Ronald Acuna Jr. Just Forced Barry Bonds to Make Room For Him in MLB Record Books
The Atlanta Braves made one of the best investments in franchise history by signing Ronald Acuna Jr. as an international free agent back in 2014. After quickly working his way through the minor league system, the Venezuelan native made his MLB debut in 2018. And to little surprise, Acuna has already established a reputation as one of the most exciting players in the game.
In fact, the talented outfielder has produced at such a high level that he just forced Barry Bonds to move over and make some room for him in record books. But does that necessarily make Acuna the best young star in baseball?
Barry Bonds established a reputation as a five-tool player early in his career
Many baseball fans remember Bonds as the hulking slugger who smashed homers with such ease that it seemed superhuman. But the California native had much more to his game than pure power. Looking back at all the players who have donned an MLB uniform, it’s difficult to find one with such an expansive skillset as the all-time home run king.
Bonds started his career in Pittsburgh, where he surprisingly didn’t show much pop at the plate. However, he made an impact with his legs, and he eventually developed into an annual Gold Glove winner.
By the time he signed with the San Francisco Giants, Bonds had fully arrived as an all-around star. He not only provided big-time power but he also continued to steal bases at a prolific rate. Plus, his patient approach helped him rack up more walks than any other player for four straight seasons (1994-97).
Of course, the seven-time National League MVP experienced an unprecedented leap in production later in his career that caused many to believe he used performance-enhancing drugs. While those allegations have undoubtedly impacted his legacy, the fact remains Bonds possessed the rare ability to impact the game at an elite level from the outfield, on the base paths, and in the batter’s box.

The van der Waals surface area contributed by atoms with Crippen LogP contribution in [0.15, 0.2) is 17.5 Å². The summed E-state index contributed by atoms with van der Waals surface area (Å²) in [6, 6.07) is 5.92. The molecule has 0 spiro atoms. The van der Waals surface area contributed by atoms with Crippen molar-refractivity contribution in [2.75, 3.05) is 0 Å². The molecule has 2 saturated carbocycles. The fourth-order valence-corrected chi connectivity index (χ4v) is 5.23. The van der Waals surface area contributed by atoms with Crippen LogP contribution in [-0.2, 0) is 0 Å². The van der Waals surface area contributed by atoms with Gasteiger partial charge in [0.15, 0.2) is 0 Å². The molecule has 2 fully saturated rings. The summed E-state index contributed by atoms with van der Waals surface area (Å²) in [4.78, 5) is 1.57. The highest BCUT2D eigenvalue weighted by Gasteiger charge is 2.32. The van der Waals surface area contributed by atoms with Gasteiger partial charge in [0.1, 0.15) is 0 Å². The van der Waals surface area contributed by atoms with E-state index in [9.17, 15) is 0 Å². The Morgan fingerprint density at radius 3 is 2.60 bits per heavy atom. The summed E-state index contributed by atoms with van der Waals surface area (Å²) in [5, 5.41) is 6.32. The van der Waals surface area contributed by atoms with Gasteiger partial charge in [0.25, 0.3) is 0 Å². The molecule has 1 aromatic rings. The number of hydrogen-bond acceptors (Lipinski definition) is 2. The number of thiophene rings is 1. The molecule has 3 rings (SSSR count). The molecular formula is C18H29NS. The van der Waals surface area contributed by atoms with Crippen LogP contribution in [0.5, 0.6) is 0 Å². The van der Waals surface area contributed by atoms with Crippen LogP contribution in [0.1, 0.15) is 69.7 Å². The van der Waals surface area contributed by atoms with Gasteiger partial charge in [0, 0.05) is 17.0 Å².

Ronald Acuna Jr. just forced Bonds to make room for him in MLB record books
It’s far too early to anoint Acuna as a Hall of Famer, but the 23-year-old certainly has the tools to cement his case one day. For now, though, he can settle for being in the same conversation as Bonds.
According to a graphic shared by ESPN Stats & Info Thursday night, the young outfielder has totaled 50 home runs and 42 stolen bases in his last 162 games. That puts Acuna in elite company, as Bonds is the only other player in league history to accomplish that feat. The Giants legend hit the 50/40 mark during a 162-game stretch between 1993-95.
Unlike Bonds, Acuna started smashing longballs from the moment he stepped foot on an MLB field. He won NL Rookie of the Year honors by hitting 26 homers and stealing 16 bases in 111 games. He increased those totals to 41 and 37, respectively, in 2019. Acuna hit 14 more during the pandemic-shortened 2020 season.
At this point, it’s safe to say the Braves have a generational talent on their hands. If all goes well, Atlanta will retire Acuna’s number years from now. But in a league full of talented young stars, where does he rank right now?
Where does Acuna rank in terms of baseball’s best young stars?
Acuna’s 50/40 accomplishment deserves tremendous praise. After all, it says a lot that only he and Bonds have been able to compile those numbers. However, there are several other players under the age of 25 who could break records themselves down the line.
You know times have changed when the sons of two former MLB players have become recognizable stars. Fernando Tatis Jr. followed in his father’s footsteps and has wasted no time making his presence known. The power-hitting shortstop has totaled 48 home runs and 34 stolen bases in 169 career games. With a 14-year, $340 million deal in place, Tatis should remain the face of the San Diego Padres for quite some time.
Vladimir Guerrero Jr. doesn’t feature the same slender frame as his dad, but the 250-pound corner infielder possesses similar skills at the plate. The 22-year-old has the ability to become a perennial All-Star, so the future looks bright in Toronto.
Ultimately, though, Acuna will likely get compared to Juan Soto for the rest of his career. The Washington Nationals leftfielder also made his MLB debut in 2018, and he has more than lived up to the hype. Soto doesn’t make as much of an impact as a runner, but his hitting ability makes him a dangerous weapon every time he steps into the batter’s box.
Needless to say, baseball has no shortage of young stars. Only time will tell if any of them ever measure up to Barry Bonds.
All statistics courtesy of Baseball Reference.